BENJAMIN R. CANT begs to offer strong Dwarf Plants, in pots, of the following NEW ROSES:—
Nois. Augusta
St. John's Street Nursery, Colchester

L'Illustration horticole vol. 9 1862
Planche 334


Cette rose, remarquable par les dimensions, la plénitude, la belle forme et le coloris, jaime soufre, légèrement orangé au centre, a été mise récemment dans le commerce, par M. Benjamin R. Cant, à Colchester (Angleterre); et le dessin, qui en est annexé ci-contre, est la reproduction de celui, fidèle, nous n'en doutons pas, qu a publié cet horticulteur.

Le feuillage, comme nous l'avons expérimenté, exprime, quand on le froisse entre les doigts, une bonne odeur de rose, toute particulière; et chose à noter, les tiges et les rameaux sont, il est vrai, dépourvus d'aiguillons; mais comme

II n'est point de Roses sans epines!

celles-ci se sont-elles réfugiées, fines, acérées, récurves, sous les pétioles et les rhachis foliaires.

L'établissement Verschaffelt s'est empressé de souscrire, pour un bon nombre d'exemplaires de ladite rose, qu'il tient dès ce moment à la disposition des amateurs, en beaux et bons individus, cultivés en pot.

A I'occasion de la magnifique Rose (thé) Président (Te VII, PI. 275), nous avons dit et vanté l'attrait spécial, I'odeur si fine, si delicate et si suave à la fois, que présentent les Roses de cette section; celle dont il s'agit ici, ne saurait faire défaut sous ces rapports, et contribuera, pour une bonne quote-part, à l'ornementation d'une Roseraie, soit aussi qu'on la cultive isolément franche de pied ou greffée sur églantier.

Ch. Lem.

Lemaire's comment, "The foliage, as we have experienced, expresses, when it is crumpled between the fingers, a good smell of rose, very particular", should help distinguish this variety from other yellow Tea-Noisettes.

Journal of Horticulture, Cottage Gardener and Country Gentleman n.s. 3: 288-289 (15 Jul 1862)
Donald Beaton

Mr. Cant must have made a good harvest of the Tea Rose, which was long lost, and for which we of the Floral Committee could not supply the proper name, so he named it himself, The Foundling, "l'Enfant Trouvé," and his lucky neighbour, J. T. Hedge, Esq., who swept the rosy race all round the course, did good justice to the darling restored. He had a large bunch of it with full-open, half-open, and not-open flowers, in his 36-kinds collection, and just opening in the 24-kind collection, and I would push the harvest home to all the mothers in England, alongside of the tea-caddy, for it is just as sweet, and it has the cream in itself. What more could they want, except, perhaps, to know that Mr. Cant has fish to his Tea Roses, and feeds the rest of his Roses on sprats? One of the Judges told me so, and told me, also, that he, the said Judge, feeds his own Roses on star fish, and it is a hundred to one if Mr. Hedge does not give sprats, star fish, and sturgeon to his Roses, and that may be how he gets off with all the prizes ; and if you had seen his Baronne Prevost, his Adam, his magnificent Laelia, his La Fontaine, his Charles Lawson, his Gloire de Dijon, and his Louise Darzins, the newest and the whitest of all the Perpetuals, the chances are that you, too, would put fish for Roses, and so would I — but I would mix them with four times their bulk of this cocoa stuff, fresh from the mill, and put in mulching, to bring up the roots into a natural hotbed, moist as Melons, quite near to the surface. But never would I give a morsel of fish to a Rose stock, Dog or Manetti.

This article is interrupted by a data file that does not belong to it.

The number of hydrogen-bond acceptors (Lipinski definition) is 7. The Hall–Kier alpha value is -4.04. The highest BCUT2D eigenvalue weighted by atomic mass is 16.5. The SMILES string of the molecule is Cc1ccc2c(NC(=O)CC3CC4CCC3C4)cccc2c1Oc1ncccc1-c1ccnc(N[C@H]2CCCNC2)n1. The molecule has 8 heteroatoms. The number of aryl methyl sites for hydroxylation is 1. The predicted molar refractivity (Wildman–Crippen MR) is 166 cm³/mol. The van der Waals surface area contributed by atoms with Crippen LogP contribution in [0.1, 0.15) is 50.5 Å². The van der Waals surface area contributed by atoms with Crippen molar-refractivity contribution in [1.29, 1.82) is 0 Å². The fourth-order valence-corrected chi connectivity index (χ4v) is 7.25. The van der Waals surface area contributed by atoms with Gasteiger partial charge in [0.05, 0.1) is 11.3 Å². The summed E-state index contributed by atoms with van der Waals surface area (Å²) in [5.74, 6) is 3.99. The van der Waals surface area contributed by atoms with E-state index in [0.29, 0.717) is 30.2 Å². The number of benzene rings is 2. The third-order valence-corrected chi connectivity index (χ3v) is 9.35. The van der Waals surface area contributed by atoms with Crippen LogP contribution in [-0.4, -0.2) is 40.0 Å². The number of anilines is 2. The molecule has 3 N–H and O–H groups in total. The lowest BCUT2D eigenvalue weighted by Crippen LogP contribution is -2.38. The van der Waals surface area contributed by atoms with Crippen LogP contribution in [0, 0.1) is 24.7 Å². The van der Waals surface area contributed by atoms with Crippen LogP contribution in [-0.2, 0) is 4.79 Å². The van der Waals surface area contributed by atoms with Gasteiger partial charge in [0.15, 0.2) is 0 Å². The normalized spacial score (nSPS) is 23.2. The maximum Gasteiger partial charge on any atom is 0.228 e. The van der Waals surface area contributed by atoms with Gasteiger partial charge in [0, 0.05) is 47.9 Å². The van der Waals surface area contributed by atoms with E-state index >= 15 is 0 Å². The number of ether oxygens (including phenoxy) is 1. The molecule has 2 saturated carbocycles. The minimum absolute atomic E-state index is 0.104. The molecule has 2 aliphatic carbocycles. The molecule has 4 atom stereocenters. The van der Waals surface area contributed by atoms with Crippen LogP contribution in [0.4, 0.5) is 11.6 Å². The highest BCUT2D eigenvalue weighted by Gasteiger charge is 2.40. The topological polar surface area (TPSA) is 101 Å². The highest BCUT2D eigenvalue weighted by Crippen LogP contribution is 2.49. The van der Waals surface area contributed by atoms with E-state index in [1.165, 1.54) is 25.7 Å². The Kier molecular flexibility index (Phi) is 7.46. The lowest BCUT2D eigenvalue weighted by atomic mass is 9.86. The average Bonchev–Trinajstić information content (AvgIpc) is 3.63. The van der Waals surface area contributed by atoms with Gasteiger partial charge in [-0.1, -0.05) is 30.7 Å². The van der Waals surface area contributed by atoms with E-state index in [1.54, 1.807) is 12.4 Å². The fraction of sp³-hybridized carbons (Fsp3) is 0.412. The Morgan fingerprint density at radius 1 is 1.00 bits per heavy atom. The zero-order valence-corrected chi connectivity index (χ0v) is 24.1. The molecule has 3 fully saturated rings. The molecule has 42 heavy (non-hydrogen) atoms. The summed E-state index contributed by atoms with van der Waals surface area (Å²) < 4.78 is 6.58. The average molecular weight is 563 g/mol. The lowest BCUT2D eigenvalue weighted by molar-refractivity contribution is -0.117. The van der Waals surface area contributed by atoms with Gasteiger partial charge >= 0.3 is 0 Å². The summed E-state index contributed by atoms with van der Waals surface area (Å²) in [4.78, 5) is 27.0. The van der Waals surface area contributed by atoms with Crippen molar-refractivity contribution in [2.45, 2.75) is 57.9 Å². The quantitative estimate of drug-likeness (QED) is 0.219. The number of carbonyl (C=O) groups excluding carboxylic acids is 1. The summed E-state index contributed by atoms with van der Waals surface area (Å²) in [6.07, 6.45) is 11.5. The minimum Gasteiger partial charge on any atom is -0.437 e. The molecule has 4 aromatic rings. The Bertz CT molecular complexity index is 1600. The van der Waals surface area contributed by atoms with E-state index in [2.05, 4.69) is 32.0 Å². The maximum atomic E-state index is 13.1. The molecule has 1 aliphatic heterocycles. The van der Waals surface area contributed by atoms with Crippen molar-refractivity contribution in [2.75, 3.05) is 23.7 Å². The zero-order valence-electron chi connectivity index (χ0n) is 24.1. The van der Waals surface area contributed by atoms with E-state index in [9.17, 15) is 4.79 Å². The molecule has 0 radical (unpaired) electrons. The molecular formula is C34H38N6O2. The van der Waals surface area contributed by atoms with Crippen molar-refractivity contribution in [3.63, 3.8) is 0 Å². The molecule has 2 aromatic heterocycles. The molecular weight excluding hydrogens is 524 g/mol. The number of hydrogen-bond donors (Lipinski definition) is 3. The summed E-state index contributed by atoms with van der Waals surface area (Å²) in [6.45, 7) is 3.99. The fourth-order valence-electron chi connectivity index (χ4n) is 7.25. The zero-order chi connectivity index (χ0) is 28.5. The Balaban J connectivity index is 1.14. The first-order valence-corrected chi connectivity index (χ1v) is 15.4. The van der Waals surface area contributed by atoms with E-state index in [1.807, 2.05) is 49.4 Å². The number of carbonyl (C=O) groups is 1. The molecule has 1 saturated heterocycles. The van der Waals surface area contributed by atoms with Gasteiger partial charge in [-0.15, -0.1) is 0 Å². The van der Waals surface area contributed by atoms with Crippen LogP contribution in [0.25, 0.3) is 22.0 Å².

Beaton bibliography